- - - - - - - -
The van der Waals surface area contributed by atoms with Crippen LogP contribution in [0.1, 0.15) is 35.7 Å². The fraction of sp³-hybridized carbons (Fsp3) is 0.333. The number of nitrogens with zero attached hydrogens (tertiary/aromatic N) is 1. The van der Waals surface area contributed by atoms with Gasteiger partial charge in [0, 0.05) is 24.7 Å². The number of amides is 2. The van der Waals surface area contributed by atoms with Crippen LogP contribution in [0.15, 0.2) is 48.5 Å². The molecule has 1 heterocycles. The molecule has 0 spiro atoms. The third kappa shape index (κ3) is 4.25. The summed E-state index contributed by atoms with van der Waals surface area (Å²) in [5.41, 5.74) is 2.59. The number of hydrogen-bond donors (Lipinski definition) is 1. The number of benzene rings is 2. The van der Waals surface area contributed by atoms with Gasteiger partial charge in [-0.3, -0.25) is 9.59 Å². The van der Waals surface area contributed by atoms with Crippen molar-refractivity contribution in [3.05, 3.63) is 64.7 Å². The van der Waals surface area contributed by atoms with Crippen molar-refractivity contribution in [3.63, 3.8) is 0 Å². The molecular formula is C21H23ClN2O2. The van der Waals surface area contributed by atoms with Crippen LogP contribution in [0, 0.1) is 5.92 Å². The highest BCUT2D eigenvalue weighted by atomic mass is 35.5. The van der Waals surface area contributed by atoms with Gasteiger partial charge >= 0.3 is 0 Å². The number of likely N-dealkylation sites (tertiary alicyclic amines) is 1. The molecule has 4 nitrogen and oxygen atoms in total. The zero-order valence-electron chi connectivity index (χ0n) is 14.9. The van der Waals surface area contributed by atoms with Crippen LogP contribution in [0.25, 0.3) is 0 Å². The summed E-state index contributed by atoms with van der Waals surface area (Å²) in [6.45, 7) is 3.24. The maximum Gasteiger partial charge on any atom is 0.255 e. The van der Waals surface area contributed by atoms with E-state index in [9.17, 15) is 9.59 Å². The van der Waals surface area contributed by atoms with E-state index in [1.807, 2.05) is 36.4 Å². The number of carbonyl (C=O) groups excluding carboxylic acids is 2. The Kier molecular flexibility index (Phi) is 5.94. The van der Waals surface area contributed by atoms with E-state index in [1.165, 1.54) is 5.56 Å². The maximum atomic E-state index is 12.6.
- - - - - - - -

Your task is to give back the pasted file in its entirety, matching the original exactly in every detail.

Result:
The van der Waals surface area contributed by atoms with Crippen LogP contribution in [0.1, 0.15) is 35.7 Å². The fraction of sp³-hybridized carbons (Fsp3) is 0.333. The number of nitrogens with zero attached hydrogens (tertiary/aromatic N) is 1. The van der Waals surface area contributed by atoms with Gasteiger partial charge in [0, 0.05) is 24.7 Å². The number of amides is 2. The van der Waals surface area contributed by atoms with Crippen LogP contribution in [0.15, 0.2) is 48.5 Å². The molecule has 1 heterocycles. The molecule has 0 spiro atoms. The third kappa shape index (κ3) is 4.25. The summed E-state index contributed by atoms with van der Waals surface area (Å²) in [5.41, 5.74) is 2.59. The number of hydrogen-bond donors (Lipinski definition) is 1. The number of benzene rings is 2. The van der Waals surface area contributed by atoms with Gasteiger partial charge in [-0.3, -0.25) is 9.59 Å². The van der Waals surface area contributed by atoms with Crippen molar-refractivity contribution in [3.05, 3.63) is 64.7 Å². The van der Waals surface area contributed by atoms with Crippen molar-refractivity contribution in [3.63, 3.8) is 0 Å². The molecular formula is C21H23ClN2O2. The van der Waals surface area contributed by atoms with Crippen LogP contribution in [0, 0.1) is 5.92 Å². The highest BCUT2D eigenvalue weighted by atomic mass is 35.5. The van der Waals surface area contributed by atoms with Gasteiger partial charge >= 0.3 is 0 Å². The number of likely N-dealkylation sites (tertiary alicyclic amines) is 1. The molecule has 4 nitrogen and oxygen atoms in total. The zero-order valence-electron chi connectivity index (χ0n) is 14.9. The van der Waals surface area contributed by atoms with Crippen LogP contribution in [0.25, 0.3) is 0 Å². The summed E-state index contributed by atoms with van der Waals surface area (Å²) in [6.45, 7) is 3.24. The maximum Gasteiger partial charge on any atom is 0.255 e. The van der Waals surface area contributed by atoms with E-state index in [9.17, 15) is 9.59 Å². The van der Waals surface area contributed by atoms with E-state index in [1.807, 2.05) is 36.4 Å². The number of carbonyl (C=O) groups excluding carboxylic acids is 2. The Kier molecular flexibility index (Phi) is 5.94. The van der Waals surface area contributed by atoms with E-state index in [1.165, 1.54) is 5.56 Å². The maximum atomic E-state index is 12.6.